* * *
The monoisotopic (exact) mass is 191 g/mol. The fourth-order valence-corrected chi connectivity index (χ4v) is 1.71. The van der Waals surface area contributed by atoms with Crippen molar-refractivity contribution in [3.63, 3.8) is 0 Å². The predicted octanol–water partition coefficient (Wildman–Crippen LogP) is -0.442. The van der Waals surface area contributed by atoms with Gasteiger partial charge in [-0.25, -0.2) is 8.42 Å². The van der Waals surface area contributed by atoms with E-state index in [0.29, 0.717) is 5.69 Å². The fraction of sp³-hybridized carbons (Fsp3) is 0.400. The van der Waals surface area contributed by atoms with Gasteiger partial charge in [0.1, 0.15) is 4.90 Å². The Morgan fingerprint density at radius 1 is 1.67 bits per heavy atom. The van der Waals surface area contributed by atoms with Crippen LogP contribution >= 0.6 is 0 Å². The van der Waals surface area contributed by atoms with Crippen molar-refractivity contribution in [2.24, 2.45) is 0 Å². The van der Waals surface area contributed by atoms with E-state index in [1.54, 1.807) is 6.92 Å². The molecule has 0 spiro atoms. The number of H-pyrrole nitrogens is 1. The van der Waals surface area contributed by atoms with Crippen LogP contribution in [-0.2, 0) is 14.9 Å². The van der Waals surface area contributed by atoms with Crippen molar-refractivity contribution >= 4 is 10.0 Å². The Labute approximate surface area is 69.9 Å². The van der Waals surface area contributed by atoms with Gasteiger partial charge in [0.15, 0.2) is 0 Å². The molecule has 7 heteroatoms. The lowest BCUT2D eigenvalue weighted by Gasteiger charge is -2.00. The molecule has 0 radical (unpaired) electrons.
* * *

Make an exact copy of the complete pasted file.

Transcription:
The monoisotopic (exact) mass is 191 g/mol. The fourth-order valence-corrected chi connectivity index (χ4v) is 1.71. The van der Waals surface area contributed by atoms with Crippen molar-refractivity contribution in [3.63, 3.8) is 0 Å². The predicted octanol–water partition coefficient (Wildman–Crippen LogP) is -0.442. The van der Waals surface area contributed by atoms with Gasteiger partial charge in [-0.25, -0.2) is 8.42 Å². The van der Waals surface area contributed by atoms with E-state index in [0.29, 0.717) is 5.69 Å². The fraction of sp³-hybridized carbons (Fsp3) is 0.400. The van der Waals surface area contributed by atoms with Gasteiger partial charge in [0.1, 0.15) is 4.90 Å². The Morgan fingerprint density at radius 1 is 1.67 bits per heavy atom. The van der Waals surface area contributed by atoms with Crippen LogP contribution >= 0.6 is 0 Å². The van der Waals surface area contributed by atoms with Crippen molar-refractivity contribution in [2.24, 2.45) is 0 Å². The van der Waals surface area contributed by atoms with E-state index in [1.54, 1.807) is 6.92 Å². The molecule has 0 spiro atoms. The number of H-pyrrole nitrogens is 1. The van der Waals surface area contributed by atoms with Crippen LogP contribution in [-0.2, 0) is 14.9 Å². The van der Waals surface area contributed by atoms with Crippen molar-refractivity contribution >= 4 is 10.0 Å². The Labute approximate surface area is 69.9 Å². The van der Waals surface area contributed by atoms with Gasteiger partial charge in [0.15, 0.2) is 0 Å². The molecule has 7 heteroatoms. The lowest BCUT2D eigenvalue weighted by Gasteiger charge is -2.00. The molecule has 0 radical (unpaired) electrons.